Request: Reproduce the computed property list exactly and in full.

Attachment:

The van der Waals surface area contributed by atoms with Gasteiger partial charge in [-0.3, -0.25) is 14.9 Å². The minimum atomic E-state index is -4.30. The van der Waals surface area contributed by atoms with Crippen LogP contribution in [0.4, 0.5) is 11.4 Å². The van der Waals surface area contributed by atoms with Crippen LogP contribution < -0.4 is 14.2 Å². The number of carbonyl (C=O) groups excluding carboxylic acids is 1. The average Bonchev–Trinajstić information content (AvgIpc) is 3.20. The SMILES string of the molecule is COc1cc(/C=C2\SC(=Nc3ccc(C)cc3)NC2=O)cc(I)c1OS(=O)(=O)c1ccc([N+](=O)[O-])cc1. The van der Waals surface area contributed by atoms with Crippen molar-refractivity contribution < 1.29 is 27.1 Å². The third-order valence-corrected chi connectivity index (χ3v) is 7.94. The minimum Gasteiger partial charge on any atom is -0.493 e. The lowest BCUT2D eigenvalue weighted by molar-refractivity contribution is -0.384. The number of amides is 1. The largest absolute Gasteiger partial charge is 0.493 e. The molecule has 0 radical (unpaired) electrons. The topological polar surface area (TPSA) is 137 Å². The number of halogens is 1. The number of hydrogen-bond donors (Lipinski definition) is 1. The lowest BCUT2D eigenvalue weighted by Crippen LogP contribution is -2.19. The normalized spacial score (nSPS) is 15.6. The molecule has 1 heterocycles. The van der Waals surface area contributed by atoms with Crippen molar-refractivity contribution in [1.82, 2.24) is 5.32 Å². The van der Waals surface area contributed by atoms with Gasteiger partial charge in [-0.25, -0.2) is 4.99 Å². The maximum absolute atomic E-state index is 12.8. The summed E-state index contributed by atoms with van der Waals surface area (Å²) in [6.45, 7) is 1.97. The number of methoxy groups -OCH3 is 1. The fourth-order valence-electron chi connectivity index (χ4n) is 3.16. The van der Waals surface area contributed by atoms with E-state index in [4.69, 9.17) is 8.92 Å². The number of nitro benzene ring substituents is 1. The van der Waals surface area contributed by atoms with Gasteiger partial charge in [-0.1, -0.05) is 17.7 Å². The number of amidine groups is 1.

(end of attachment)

The van der Waals surface area contributed by atoms with Gasteiger partial charge in [-0.3, -0.25) is 14.9 Å². The minimum atomic E-state index is -4.30. The van der Waals surface area contributed by atoms with Crippen LogP contribution in [0.4, 0.5) is 11.4 Å². The van der Waals surface area contributed by atoms with Crippen LogP contribution < -0.4 is 14.2 Å². The number of carbonyl (C=O) groups excluding carboxylic acids is 1. The average Bonchev–Trinajstić information content (AvgIpc) is 3.20. The SMILES string of the molecule is COc1cc(/C=C2\SC(=Nc3ccc(C)cc3)NC2=O)cc(I)c1OS(=O)(=O)c1ccc([N+](=O)[O-])cc1. The van der Waals surface area contributed by atoms with Crippen molar-refractivity contribution < 1.29 is 27.1 Å². The third-order valence-corrected chi connectivity index (χ3v) is 7.94. The minimum Gasteiger partial charge on any atom is -0.493 e. The lowest BCUT2D eigenvalue weighted by molar-refractivity contribution is -0.384. The number of amides is 1. The largest absolute Gasteiger partial charge is 0.493 e. The molecule has 0 radical (unpaired) electrons. The topological polar surface area (TPSA) is 137 Å². The number of halogens is 1. The number of hydrogen-bond donors (Lipinski definition) is 1. The lowest BCUT2D eigenvalue weighted by Crippen LogP contribution is -2.19. The normalized spacial score (nSPS) is 15.6. The molecule has 1 heterocycles. The van der Waals surface area contributed by atoms with Crippen molar-refractivity contribution in [1.82, 2.24) is 5.32 Å². The van der Waals surface area contributed by atoms with Gasteiger partial charge in [-0.25, -0.2) is 4.99 Å². The maximum absolute atomic E-state index is 12.8. The summed E-state index contributed by atoms with van der Waals surface area (Å²) in [6.45, 7) is 1.97. The number of methoxy groups -OCH3 is 1. The fourth-order valence-electron chi connectivity index (χ4n) is 3.16. The van der Waals surface area contributed by atoms with E-state index in [4.69, 9.17) is 8.92 Å². The number of nitro benzene ring substituents is 1. The van der Waals surface area contributed by atoms with Gasteiger partial charge in [-0.1, -0.05) is 17.7 Å². The number of amidine groups is 1.